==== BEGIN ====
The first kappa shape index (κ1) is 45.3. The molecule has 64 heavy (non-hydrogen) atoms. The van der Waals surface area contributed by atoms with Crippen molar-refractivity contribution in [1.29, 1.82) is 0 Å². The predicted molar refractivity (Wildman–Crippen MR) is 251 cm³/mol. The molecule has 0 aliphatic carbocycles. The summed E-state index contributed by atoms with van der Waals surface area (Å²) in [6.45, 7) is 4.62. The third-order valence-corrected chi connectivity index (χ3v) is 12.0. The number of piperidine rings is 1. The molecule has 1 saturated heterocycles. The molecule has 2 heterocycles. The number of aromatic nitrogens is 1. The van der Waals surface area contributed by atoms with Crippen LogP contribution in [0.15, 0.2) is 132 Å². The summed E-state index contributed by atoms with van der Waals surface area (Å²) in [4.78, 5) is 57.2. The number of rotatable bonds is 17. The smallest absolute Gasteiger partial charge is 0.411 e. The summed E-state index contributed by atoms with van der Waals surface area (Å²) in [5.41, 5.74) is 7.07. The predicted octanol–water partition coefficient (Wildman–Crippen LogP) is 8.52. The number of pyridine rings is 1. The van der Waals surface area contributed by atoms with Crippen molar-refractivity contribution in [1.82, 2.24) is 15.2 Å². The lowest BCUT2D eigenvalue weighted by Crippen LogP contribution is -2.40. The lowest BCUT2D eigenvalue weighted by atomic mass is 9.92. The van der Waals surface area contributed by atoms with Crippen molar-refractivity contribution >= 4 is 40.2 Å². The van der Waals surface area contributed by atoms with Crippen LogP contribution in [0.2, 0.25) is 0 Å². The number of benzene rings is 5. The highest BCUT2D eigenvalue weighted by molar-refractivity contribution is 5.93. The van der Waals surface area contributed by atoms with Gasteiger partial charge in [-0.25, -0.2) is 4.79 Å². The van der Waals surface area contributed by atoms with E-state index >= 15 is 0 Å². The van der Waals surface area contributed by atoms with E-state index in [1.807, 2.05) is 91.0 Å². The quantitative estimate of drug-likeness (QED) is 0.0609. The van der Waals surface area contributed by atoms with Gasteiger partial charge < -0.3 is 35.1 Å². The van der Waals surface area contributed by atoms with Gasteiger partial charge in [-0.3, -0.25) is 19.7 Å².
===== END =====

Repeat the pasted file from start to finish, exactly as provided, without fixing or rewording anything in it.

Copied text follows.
The first kappa shape index (κ1) is 45.3. The molecule has 64 heavy (non-hydrogen) atoms. The van der Waals surface area contributed by atoms with Crippen molar-refractivity contribution in [1.29, 1.82) is 0 Å². The predicted molar refractivity (Wildman–Crippen MR) is 251 cm³/mol. The molecule has 0 aliphatic carbocycles. The summed E-state index contributed by atoms with van der Waals surface area (Å²) in [6.45, 7) is 4.62. The third-order valence-corrected chi connectivity index (χ3v) is 12.0. The number of piperidine rings is 1. The molecule has 1 saturated heterocycles. The molecule has 2 heterocycles. The number of aromatic nitrogens is 1. The van der Waals surface area contributed by atoms with Crippen LogP contribution in [0.15, 0.2) is 132 Å². The summed E-state index contributed by atoms with van der Waals surface area (Å²) in [4.78, 5) is 57.2. The number of rotatable bonds is 17. The smallest absolute Gasteiger partial charge is 0.411 e. The summed E-state index contributed by atoms with van der Waals surface area (Å²) in [5.41, 5.74) is 7.07. The predicted octanol–water partition coefficient (Wildman–Crippen LogP) is 8.52. The number of pyridine rings is 1. The van der Waals surface area contributed by atoms with Crippen molar-refractivity contribution in [1.82, 2.24) is 15.2 Å². The lowest BCUT2D eigenvalue weighted by Crippen LogP contribution is -2.40. The lowest BCUT2D eigenvalue weighted by atomic mass is 9.92. The van der Waals surface area contributed by atoms with Crippen molar-refractivity contribution >= 4 is 40.2 Å². The van der Waals surface area contributed by atoms with Crippen LogP contribution in [0.2, 0.25) is 0 Å². The number of benzene rings is 5. The highest BCUT2D eigenvalue weighted by molar-refractivity contribution is 5.93. The van der Waals surface area contributed by atoms with Gasteiger partial charge in [-0.25, -0.2) is 4.79 Å². The van der Waals surface area contributed by atoms with E-state index >= 15 is 0 Å². The van der Waals surface area contributed by atoms with E-state index in [1.807, 2.05) is 91.0 Å². The quantitative estimate of drug-likeness (QED) is 0.0609. The van der Waals surface area contributed by atoms with Gasteiger partial charge < -0.3 is 35.1 Å². The van der Waals surface area contributed by atoms with Gasteiger partial charge in [-0.3, -0.25) is 19.7 Å².